In this blog post, Rosa Hafezi, lawyer for eco Association, gave a talk on the EU General Data Protection Regulation, or GDPR, from the perspective of six months after the law came into effect.
In 1990, an unresolvable debate over how to expand email beyond ASCII text spawned two separate working groups and is a rare example of how staunchly competitive tech groups unintentionally ended up collaborating to create something important that went beyond the original objective. The result: multimedia email, according to M3AAWG Senior Technical Advisor Dave Crocker in part 2 of his Network Collective podcast on the history of email.
Dave Crocker’s advice for today’s engineers based on his experience working on email since the early days: Don’t try to do everything at once. Get a useful core working as quickly as you can to acquire some experience and then, “if necessary, throw it away, but more likely, improve it.” The M3AAWG Sr. Technical Advisor walks through the development of email as we know it on the Network Collective podcast.
ProPublica's Julia Angwin augments her earlier "list bomb" article with information on what can be done to prevent these attacks.
Wired Magazine published ProPublica's journalist Julia Angwin account of how she and colleages were "list bombed" and talks about the growing problem, including a preventive strategy developed by M3AAWG.
Representatives of the United Kingdom's independent authority set up to uphold information rights in the public interest report on their work with members of UCENet at a four day event hosted by the Messaging Malware Mobile Anti-Abuse Working Group (M3AAWG) in Paris.
Manon Bombardier, Chief Compliance & Enforcement Officer, Canadian Radio-television and Telecommunications Commission
. . . dealt with by internet governance organisations such as ICANN (Internet Corporation for Assigned Names and Numbers), the UN-backed Internet Governance Forum, Internet Engineering Task Force, and the Messaging Anti Abuse Working Group.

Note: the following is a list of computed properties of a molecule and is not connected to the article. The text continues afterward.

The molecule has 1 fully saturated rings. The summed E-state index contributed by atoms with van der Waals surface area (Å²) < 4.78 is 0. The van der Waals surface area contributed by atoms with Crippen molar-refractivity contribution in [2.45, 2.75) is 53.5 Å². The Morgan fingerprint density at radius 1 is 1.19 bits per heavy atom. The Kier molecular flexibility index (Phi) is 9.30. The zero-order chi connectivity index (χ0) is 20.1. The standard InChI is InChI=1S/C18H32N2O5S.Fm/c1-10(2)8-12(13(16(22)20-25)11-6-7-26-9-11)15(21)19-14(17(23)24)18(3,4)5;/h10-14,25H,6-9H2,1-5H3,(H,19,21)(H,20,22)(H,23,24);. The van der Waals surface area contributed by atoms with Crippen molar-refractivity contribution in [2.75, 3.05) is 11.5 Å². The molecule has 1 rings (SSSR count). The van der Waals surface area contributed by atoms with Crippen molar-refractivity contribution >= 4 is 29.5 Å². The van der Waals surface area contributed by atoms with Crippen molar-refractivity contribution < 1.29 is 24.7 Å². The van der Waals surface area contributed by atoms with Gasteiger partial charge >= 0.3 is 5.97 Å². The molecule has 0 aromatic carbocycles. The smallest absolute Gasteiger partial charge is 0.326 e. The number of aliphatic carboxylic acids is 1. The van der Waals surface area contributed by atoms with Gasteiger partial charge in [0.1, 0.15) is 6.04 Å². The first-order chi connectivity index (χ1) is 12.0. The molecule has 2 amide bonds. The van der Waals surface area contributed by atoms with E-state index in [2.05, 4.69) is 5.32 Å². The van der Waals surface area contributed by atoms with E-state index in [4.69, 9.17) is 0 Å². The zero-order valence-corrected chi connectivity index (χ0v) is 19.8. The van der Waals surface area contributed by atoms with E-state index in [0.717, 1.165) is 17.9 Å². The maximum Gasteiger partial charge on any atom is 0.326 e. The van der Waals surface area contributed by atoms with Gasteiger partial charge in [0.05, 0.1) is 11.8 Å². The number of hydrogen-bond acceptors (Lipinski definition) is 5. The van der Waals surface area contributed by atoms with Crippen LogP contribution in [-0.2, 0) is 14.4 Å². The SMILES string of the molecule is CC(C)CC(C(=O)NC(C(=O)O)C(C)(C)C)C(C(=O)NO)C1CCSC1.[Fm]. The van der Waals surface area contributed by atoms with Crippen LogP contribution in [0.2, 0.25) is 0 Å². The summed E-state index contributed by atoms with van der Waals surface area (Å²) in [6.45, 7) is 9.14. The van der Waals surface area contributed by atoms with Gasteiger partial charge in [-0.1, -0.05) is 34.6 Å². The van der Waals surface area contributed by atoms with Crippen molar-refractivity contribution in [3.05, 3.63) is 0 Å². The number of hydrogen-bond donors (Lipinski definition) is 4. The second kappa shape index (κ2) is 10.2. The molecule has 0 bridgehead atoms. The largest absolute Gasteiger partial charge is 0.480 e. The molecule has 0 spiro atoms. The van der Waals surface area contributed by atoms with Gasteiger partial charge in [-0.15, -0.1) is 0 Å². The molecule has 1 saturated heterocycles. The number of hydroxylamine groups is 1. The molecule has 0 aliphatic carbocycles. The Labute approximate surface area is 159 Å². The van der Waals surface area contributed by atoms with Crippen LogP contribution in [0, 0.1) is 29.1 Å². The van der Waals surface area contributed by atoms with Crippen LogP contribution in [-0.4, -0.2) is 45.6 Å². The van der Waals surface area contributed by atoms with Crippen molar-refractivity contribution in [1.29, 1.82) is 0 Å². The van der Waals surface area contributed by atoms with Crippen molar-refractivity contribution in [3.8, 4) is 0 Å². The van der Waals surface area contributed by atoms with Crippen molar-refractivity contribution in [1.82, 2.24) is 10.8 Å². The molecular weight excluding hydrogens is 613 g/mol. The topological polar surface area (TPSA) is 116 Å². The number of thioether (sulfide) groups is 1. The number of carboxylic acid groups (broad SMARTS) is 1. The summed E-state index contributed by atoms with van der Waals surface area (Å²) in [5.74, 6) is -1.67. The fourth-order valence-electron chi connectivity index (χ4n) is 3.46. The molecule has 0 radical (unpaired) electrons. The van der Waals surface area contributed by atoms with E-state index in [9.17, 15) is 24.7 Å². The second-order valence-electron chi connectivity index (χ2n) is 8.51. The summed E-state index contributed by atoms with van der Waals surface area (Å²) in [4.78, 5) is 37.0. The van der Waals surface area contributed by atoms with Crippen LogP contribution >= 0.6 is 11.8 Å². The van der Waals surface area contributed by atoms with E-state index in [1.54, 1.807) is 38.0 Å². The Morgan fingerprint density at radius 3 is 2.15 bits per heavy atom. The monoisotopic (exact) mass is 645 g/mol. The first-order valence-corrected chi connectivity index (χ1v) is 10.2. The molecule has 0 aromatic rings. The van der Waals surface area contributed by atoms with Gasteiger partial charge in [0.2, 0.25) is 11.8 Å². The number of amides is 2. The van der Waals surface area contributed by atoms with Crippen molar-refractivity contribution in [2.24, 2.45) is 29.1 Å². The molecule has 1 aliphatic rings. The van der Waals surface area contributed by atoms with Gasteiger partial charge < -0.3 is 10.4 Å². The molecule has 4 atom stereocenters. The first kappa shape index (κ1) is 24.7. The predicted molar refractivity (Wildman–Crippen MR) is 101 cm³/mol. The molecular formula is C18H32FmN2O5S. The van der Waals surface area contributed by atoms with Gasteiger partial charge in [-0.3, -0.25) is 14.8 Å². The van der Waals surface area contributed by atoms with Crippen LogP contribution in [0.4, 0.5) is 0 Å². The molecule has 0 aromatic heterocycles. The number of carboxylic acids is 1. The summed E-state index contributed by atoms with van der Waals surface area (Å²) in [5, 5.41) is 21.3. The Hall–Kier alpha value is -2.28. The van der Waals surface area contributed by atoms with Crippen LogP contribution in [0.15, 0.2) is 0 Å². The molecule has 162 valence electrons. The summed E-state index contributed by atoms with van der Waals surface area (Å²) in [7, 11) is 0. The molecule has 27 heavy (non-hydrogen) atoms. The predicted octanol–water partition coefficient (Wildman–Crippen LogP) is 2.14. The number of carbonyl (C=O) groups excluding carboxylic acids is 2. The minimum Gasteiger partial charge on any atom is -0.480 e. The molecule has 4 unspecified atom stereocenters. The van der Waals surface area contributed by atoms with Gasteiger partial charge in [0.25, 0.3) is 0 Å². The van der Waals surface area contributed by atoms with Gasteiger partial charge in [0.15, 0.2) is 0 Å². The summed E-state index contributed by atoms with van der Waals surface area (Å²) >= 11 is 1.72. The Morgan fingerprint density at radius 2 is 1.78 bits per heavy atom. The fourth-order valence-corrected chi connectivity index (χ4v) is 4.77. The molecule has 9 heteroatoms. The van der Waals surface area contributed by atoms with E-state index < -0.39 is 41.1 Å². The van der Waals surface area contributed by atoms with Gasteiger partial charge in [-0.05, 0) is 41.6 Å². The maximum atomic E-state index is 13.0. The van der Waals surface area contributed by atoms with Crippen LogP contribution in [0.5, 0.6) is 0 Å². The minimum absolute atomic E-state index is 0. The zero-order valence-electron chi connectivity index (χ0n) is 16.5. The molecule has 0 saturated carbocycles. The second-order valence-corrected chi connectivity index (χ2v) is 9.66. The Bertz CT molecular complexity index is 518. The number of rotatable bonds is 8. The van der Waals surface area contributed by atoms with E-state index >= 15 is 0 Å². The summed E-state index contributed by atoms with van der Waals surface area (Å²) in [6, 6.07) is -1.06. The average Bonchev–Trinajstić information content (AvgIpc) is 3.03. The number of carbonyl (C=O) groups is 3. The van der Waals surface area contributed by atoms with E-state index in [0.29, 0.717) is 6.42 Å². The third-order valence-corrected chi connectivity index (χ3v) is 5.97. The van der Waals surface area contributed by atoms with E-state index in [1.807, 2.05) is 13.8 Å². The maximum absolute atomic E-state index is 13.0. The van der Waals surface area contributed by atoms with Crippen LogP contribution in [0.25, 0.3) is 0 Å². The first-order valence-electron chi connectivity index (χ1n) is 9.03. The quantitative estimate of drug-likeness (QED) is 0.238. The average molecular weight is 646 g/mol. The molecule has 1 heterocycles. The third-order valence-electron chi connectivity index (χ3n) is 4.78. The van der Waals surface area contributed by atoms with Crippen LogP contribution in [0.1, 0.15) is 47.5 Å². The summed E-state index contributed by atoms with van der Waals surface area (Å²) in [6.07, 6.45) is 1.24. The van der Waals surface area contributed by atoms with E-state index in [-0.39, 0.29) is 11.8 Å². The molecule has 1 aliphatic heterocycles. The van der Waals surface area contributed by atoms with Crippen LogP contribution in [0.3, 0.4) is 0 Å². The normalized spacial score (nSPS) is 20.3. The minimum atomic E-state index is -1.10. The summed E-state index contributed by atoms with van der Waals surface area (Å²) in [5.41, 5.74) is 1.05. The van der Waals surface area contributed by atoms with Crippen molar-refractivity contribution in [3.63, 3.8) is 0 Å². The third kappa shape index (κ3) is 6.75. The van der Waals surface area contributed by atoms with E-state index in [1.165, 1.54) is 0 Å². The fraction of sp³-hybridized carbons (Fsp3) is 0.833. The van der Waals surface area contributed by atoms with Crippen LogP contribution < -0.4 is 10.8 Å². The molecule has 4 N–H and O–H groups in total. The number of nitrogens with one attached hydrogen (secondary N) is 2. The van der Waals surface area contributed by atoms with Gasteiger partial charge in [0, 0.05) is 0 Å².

". . . I plan to take advantage of the opportunity to network with first responders, law enforcement and cybercrime forensic professionals from Europe and Eastern Europe. APWG and similar conferences (e.g., Messaging, Malware and Mobile Anti–Abuse Working Group – M3AAWG) are venues where the IS SSR team is most successful in building trust relationships and promoting participation in ICANN's multistakeholder community."
EXPERTS TO FCC: CHANGE COURSE ON BROADBAND PRIVACY RULES INDUSTRY GROUPS AND EXPERTS AGREE: THE FCC MUST CHANGE COURSE ON BROADBAND PRIVACY
Fixed Wireless Internet Service Providers Association
"A coalition of industry groups including WISPA, CTA, CTIA, and US Telecom today published a joint article in opposition to the FCC’s proposed new rules for broadband privacy protection . . . The Messaging, Malware and Mobile Anti-Abuse Working Group similarly warned that the rules as currently framed could inadvertently undermine cooperation and communication needed to secure the web from malware, viruses and hackers online. . . "
United States Senate Special Committee on Aging “Hanging Up on Phone Scams: Progress and Potential Solutions to this Scourge"
A representative of the United States Telecom Association (USTelecom) discusses the global anti-abuse nature of the work being done at the M3AAWG Voice and Telephony SIG in his Senate testimony.
Canada's CRTC Chairman Jean-Pierre Blais noted the work his agency is doing together with M3AAWG to address voice and telephony abuse in a June 26 speech to the Economic Club of Canada.
The EastWest Institute Awards 2013 Cybersecurity Award to M3AAWG Highlighting Its Key Role in Fighting Spam
Award recognizes M3AAWG outreach efforts, including work with China and India
M3AAWG Co-Chairman Chris Roosenraad comments on the state of U.S. cybersecurity in an article by Ali Wyne, a researcher at Harvard University’s Belfer Center for Science and International Affairs.
"Botnets today are where spam was in 2004," says M3AAWG Co-Chairman Michael O'Reirdan in this MIT Technology Review article.
MAAWG commented: "The filtering technologies outlined in these bills also would significantly impact the currently reliable messaging processes that are depended on worldwide and would require drastic architectural changes to existing network operations."
"There's a great desire among large ISPs to tackle botnets," said Michael O'Reirdan, chair of Messaging Anti-Abuse Working Group (MAAWG) . . .